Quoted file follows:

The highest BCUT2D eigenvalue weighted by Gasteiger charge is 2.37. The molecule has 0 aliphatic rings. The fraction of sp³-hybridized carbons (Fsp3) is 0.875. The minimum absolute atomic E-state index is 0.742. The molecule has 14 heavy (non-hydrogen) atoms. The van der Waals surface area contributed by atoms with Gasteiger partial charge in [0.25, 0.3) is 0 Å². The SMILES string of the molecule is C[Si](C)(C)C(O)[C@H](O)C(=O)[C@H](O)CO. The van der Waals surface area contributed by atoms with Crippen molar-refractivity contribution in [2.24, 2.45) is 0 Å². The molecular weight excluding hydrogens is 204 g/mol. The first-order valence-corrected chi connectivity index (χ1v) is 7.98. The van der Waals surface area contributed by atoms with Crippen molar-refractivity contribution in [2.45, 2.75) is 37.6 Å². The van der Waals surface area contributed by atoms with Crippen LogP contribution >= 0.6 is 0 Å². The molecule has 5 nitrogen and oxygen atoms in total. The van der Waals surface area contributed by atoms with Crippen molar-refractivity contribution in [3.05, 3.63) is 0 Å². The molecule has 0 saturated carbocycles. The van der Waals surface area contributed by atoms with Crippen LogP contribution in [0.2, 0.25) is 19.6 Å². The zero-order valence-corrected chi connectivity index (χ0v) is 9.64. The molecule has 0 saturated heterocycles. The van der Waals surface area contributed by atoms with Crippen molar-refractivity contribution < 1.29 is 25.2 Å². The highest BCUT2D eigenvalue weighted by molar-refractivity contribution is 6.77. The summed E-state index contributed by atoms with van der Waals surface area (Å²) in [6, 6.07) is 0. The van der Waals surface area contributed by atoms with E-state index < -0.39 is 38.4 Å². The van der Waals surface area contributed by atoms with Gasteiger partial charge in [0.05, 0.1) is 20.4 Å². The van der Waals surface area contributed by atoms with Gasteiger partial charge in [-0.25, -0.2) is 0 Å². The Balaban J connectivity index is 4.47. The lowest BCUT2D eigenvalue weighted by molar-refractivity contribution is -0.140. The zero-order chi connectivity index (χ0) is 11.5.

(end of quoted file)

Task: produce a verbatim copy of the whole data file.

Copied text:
The highest BCUT2D eigenvalue weighted by Gasteiger charge is 2.37. The molecule has 0 aliphatic rings. The fraction of sp³-hybridized carbons (Fsp3) is 0.875. The minimum absolute atomic E-state index is 0.742. The molecule has 14 heavy (non-hydrogen) atoms. The van der Waals surface area contributed by atoms with Gasteiger partial charge in [0.25, 0.3) is 0 Å². The SMILES string of the molecule is C[Si](C)(C)C(O)[C@H](O)C(=O)[C@H](O)CO. The van der Waals surface area contributed by atoms with Crippen molar-refractivity contribution in [2.24, 2.45) is 0 Å². The molecular weight excluding hydrogens is 204 g/mol. The first-order valence-corrected chi connectivity index (χ1v) is 7.98. The van der Waals surface area contributed by atoms with Crippen molar-refractivity contribution in [2.45, 2.75) is 37.6 Å². The van der Waals surface area contributed by atoms with Crippen LogP contribution >= 0.6 is 0 Å². The molecule has 5 nitrogen and oxygen atoms in total. The van der Waals surface area contributed by atoms with Crippen molar-refractivity contribution in [3.05, 3.63) is 0 Å². The molecule has 0 saturated carbocycles. The van der Waals surface area contributed by atoms with Crippen LogP contribution in [0.2, 0.25) is 19.6 Å². The zero-order valence-corrected chi connectivity index (χ0v) is 9.64. The molecule has 0 saturated heterocycles. The van der Waals surface area contributed by atoms with Crippen molar-refractivity contribution < 1.29 is 25.2 Å². The highest BCUT2D eigenvalue weighted by molar-refractivity contribution is 6.77. The summed E-state index contributed by atoms with van der Waals surface area (Å²) in [6, 6.07) is 0. The van der Waals surface area contributed by atoms with E-state index < -0.39 is 38.4 Å². The van der Waals surface area contributed by atoms with Gasteiger partial charge in [0.05, 0.1) is 20.4 Å². The van der Waals surface area contributed by atoms with Gasteiger partial charge in [-0.25, -0.2) is 0 Å². The Balaban J connectivity index is 4.47. The lowest BCUT2D eigenvalue weighted by molar-refractivity contribution is -0.140. The zero-order chi connectivity index (χ0) is 11.5.